Fraud attempts come in many different forms. Consider a partial list of common fraud schemes:
Because field-based security is a global program control, it provides a measure of protection against all these various fraud types and many others.
Given the value of field-based security, it might seem logical for it to be standard in pretty much any multi-user accounting packages. That's not the case though.
Many entry-level packages--which are very often primarily targeted to single-user businesses--will forego adding field-based security for any number of reasons.
Certainly, establishing all the functions for full access control requires additional development and code to maintain. Also, a design imperative for many entry-level accounting programs is to keep the program controls as unintimidating as possible. While field-based security offers much more choice, choice means more decisions to make and more complexity.
Instead of field-based security, many of the introductory-type accounting solutions offer only "application level" security, which controls access by functionality groupings. This approach isn't without benefits, but it has its limitations. For instance, it's great to be able to limit sales staff to only customer or billing info, and keep them out of top level financial reporting.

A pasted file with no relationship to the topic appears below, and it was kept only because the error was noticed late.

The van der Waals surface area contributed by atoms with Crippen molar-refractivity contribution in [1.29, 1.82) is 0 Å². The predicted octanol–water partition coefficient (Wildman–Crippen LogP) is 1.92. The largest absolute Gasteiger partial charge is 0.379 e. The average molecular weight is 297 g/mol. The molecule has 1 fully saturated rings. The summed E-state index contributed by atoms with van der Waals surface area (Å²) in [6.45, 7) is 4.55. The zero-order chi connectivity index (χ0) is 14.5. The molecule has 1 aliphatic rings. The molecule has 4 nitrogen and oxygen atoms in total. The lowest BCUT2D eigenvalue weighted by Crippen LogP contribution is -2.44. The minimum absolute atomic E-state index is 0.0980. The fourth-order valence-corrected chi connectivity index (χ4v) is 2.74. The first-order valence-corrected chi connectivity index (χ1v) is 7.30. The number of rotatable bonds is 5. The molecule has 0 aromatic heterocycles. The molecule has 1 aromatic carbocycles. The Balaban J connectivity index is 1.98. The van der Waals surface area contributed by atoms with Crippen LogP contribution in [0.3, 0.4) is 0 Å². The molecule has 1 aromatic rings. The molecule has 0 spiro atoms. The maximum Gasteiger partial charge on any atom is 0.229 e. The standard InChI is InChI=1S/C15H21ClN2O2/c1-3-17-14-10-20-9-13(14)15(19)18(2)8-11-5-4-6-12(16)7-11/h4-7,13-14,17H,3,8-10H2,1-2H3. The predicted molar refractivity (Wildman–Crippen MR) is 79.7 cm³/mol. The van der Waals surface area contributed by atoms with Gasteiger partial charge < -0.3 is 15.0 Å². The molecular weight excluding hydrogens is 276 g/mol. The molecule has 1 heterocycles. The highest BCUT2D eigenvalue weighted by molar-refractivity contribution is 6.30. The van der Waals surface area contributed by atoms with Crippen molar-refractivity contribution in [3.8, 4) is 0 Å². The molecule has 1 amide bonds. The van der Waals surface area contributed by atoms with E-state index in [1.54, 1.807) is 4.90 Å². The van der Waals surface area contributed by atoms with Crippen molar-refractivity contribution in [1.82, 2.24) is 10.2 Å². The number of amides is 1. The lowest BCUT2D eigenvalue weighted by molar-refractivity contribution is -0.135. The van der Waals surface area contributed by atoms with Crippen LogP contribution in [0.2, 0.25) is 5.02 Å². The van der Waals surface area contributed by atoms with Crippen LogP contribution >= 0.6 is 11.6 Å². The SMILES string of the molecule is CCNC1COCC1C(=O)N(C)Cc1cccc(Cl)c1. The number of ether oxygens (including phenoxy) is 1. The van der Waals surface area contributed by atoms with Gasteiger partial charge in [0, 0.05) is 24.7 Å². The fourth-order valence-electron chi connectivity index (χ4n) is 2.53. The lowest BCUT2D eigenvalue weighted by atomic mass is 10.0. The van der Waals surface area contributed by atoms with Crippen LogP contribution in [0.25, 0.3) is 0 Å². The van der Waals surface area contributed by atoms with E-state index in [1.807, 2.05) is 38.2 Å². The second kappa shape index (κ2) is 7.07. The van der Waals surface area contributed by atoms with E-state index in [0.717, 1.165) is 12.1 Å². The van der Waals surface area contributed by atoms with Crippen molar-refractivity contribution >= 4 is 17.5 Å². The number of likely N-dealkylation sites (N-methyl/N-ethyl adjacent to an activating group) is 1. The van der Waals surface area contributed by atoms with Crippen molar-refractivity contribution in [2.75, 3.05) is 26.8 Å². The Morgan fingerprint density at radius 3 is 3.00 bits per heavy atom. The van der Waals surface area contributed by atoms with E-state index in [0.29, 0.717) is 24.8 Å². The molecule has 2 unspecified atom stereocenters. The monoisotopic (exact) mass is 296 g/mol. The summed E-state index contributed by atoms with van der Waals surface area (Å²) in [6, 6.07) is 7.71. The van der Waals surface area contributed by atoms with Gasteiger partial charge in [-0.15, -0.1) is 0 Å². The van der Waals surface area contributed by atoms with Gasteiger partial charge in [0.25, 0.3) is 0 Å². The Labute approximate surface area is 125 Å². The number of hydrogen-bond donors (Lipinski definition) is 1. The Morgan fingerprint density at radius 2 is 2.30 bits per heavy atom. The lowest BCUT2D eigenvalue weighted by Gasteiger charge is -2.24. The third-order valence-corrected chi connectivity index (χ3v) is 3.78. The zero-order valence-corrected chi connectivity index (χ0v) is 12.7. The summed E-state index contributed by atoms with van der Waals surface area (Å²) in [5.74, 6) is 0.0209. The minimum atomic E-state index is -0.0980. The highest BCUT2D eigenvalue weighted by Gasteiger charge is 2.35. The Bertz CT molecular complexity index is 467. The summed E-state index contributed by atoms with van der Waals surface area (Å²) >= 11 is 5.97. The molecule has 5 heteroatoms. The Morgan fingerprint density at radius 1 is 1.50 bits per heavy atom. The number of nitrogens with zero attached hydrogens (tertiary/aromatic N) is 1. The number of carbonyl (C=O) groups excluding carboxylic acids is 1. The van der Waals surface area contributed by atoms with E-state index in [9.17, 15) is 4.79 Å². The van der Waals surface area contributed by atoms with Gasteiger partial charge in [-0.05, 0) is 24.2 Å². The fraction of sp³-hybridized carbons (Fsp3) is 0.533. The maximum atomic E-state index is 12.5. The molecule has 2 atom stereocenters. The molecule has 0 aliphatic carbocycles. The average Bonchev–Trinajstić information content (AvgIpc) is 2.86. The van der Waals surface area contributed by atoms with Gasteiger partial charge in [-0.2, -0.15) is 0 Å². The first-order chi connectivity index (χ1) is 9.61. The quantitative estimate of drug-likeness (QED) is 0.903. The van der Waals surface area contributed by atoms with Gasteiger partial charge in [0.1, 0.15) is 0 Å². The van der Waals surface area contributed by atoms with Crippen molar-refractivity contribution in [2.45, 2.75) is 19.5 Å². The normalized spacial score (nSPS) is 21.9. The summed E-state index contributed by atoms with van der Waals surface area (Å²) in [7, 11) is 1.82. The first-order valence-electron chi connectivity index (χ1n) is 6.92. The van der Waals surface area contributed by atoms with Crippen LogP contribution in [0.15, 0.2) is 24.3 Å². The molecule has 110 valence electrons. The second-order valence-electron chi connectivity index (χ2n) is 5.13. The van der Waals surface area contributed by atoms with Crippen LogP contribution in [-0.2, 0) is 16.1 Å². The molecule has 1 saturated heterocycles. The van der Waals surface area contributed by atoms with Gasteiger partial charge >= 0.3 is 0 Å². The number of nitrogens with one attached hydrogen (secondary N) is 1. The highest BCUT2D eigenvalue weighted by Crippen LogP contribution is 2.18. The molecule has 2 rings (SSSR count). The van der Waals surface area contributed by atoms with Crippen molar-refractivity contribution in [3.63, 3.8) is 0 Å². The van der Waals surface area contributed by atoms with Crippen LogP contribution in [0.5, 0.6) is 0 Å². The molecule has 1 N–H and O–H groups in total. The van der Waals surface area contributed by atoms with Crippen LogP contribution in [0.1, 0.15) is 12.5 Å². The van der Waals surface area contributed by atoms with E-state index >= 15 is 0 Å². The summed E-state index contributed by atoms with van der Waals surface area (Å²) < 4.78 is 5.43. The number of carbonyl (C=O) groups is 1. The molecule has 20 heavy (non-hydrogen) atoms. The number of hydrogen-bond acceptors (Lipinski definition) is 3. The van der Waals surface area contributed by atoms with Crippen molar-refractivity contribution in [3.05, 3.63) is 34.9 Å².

But many of the most important accounting checks and balances occur intra-departmentally. The classic separation of responsibilities example would be prohibiting the employee who authors an AP record from printing the checks, in order to ensure consistent payment review.
The good news is there is no shortage of accounting products with access control at the field-level. The functionality is common in many small business programs that are designed with the intention of multi-user access.
Any program truly designed for the mid-market or enterprise customer will definitely include field-based security. In fact, from that standpoint, it's not a bad litmus test. Any program marketed around claim to be appropriate for medium sized businesses or enterprises, but which fails to deliver field-level access control has eyes bigger than its stomach and is worth passing over when selecting an adequately secure multi-user accounting platform.
To locate accounting solutions which include field-based security, find out about top software options for your needs with our free, no obligation software matching service.